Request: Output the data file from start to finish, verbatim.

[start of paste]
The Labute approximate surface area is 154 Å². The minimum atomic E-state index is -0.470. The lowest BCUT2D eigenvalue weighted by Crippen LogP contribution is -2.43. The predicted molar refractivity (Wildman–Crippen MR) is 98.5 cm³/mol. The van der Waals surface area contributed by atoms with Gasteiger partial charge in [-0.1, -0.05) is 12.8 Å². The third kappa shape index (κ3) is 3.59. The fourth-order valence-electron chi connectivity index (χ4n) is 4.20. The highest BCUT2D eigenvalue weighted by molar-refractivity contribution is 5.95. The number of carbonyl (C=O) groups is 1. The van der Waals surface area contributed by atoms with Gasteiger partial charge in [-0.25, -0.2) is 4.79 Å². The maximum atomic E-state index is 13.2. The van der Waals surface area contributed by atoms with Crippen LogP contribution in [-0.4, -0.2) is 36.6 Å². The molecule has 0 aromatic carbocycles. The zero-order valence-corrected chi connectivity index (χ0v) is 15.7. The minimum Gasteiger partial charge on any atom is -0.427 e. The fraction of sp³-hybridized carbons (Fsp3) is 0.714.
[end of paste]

The Labute approximate surface area is 154 Å². The minimum atomic E-state index is -0.470. The lowest BCUT2D eigenvalue weighted by Crippen LogP contribution is -2.43. The predicted molar refractivity (Wildman–Crippen MR) is 98.5 cm³/mol. The van der Waals surface area contributed by atoms with Gasteiger partial charge in [-0.1, -0.05) is 12.8 Å². The third kappa shape index (κ3) is 3.59. The fourth-order valence-electron chi connectivity index (χ4n) is 4.20. The highest BCUT2D eigenvalue weighted by molar-refractivity contribution is 5.95. The number of carbonyl (C=O) groups is 1. The van der Waals surface area contributed by atoms with Gasteiger partial charge in [-0.25, -0.2) is 4.79 Å². The maximum atomic E-state index is 13.2. The van der Waals surface area contributed by atoms with Crippen LogP contribution in [-0.4, -0.2) is 36.6 Å². The molecule has 0 aromatic carbocycles. The zero-order valence-corrected chi connectivity index (χ0v) is 15.7. The minimum Gasteiger partial charge on any atom is -0.427 e. The fraction of sp³-hybridized carbons (Fsp3) is 0.714.